They say the apple doesn’t fall far from the tree and in the case of my dad, Bill, that is very true. My parents always had people over for some occasion. He had built a beautiful bar in our basement. The drink of choice in my latter years at home was a Manhattan. But Dad could make any drink you wanted. Bartending for that generation was a skill many had learned. Mom and Dad threw a lot of parties. I remember most their New Year’s Eve parties where everyone was still there when mom would make breakfast at 5:00 or 6:00 in the morning. They would dance, talk, and play cards all night. The “Greatest Generation” were great hosts and threw epic parties.

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Mom and Dad would come to California for our Derby Party and Dad would be our bartender. He said, “he could meet everyone that way.” But he also just enjoyed being behind the bar and talking with people.

My Grandfather Burrel was a mule skinner from Kentucky who brought his family to Indiana after the depression. He would have a bottle of Four Roses tucked away for a little shot neat, followed by a Coca Cola chaser. The drinks I remember from gatherings in those years were drinking whiskey neat, or on the rocks with a “splash” of water. The ladies especially would enjoy their whiskey in a highball with coke. You always started a party or dinner with a cocktail, not a glass of wine or champagne.

As you spend Father’s Day with your family ask about the traditions of your parents, and grandparents. We have recently held discussions with our kids about what we did for entertainment when we were their age and how drinks and drinking has changed. I get a grin on my face even saying “Wine Coolers.” What was that old commercial… “We’ve come a long way baby.”

Happy Father’s Day to all the Dad’s and expectant fathers that read my blog!

Triple Crown Mixology: The Belmont Jewel

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For those who don’t follow horse racing as closely as I do, the Belmont Stakes is this weekend! Continuing my series on drinks specific to the three Triple Crown races, today I’m sharing with you the “Belmont Jewel” –  the official drink of the Belmont Stakes (recipe below). The name is a reference to Belmont being the 3rd jewel in the Triple crown.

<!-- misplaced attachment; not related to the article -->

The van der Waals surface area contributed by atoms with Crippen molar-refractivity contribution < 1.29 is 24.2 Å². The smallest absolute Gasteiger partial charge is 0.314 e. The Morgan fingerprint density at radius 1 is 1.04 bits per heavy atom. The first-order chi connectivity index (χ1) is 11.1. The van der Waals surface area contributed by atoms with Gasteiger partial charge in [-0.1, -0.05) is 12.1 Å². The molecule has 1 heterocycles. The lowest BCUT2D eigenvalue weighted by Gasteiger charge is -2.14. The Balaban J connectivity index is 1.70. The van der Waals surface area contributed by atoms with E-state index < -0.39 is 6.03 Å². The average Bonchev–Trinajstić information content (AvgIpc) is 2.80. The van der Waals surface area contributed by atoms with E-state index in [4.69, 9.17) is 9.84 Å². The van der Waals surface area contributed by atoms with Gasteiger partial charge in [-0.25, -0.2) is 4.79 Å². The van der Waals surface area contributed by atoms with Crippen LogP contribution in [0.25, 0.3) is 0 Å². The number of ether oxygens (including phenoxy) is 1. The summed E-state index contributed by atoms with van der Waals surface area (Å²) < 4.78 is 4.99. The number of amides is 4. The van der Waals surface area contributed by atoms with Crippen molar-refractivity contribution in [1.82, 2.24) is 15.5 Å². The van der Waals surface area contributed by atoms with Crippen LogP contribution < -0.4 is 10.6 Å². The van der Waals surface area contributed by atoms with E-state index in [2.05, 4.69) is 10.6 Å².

The Belmont Jewel is made with Woodford Reserve, the official bourbon of Belmont Park. Belmont has changed their drink over the years. In 1975 it was “The Big Apple” which was made with rum, apple liquor, and some sort of fruit juice. It only lasted a year or two then it was changed to “The White Carnation” which was a combination of vodka, peach schnapps, orange juice, soda water, and cream. It was created with the thought of the blanket of white carnations put on the winner. It was not well received by the patrons. How long it lasted seems to be lost in history. In 1997, then head bartender of the Rainbow Room, Dale DeGroff invented the “Belmont Breeze.” Believing that a track drink should be whiskey-based, he made what he called “an old-fashioned whiskey punch, which has mint as a garnish.” It was made from Bourbon or Rye, sherry, orange juice, pimento bitters, fresh mint, and orange zest.

That brings us to 2015 and the Belmont Jewel. As part of a modernizing effort they wanted to have a drink that was bourbon based, easy to make at home, and in large quantity at the track. They needed a drink that was more “fan friendly” and this was it.

Having been to the Belmont to see American Pharoah win the Triple Crown, I can attest to the fact the crowd was lined up to buy the Belmont Jewel and everyone seemed to be enjoying it. I will only admit to having more than one.

Here’s the recipe:

1.4 oz. Woodford Reserve Bourbon
2 oz. Lemonade
1 oz. Pomegranate Juice
Orange zest

Combine all ingredients in a cocktail shaker. Shake vigorously with ice. Serve in a rocks glass over ice. Garnish with an lemon twist.

Let’s all toast the last Jewel in the Triple Crown and the start of summer with a Belmont Jewel!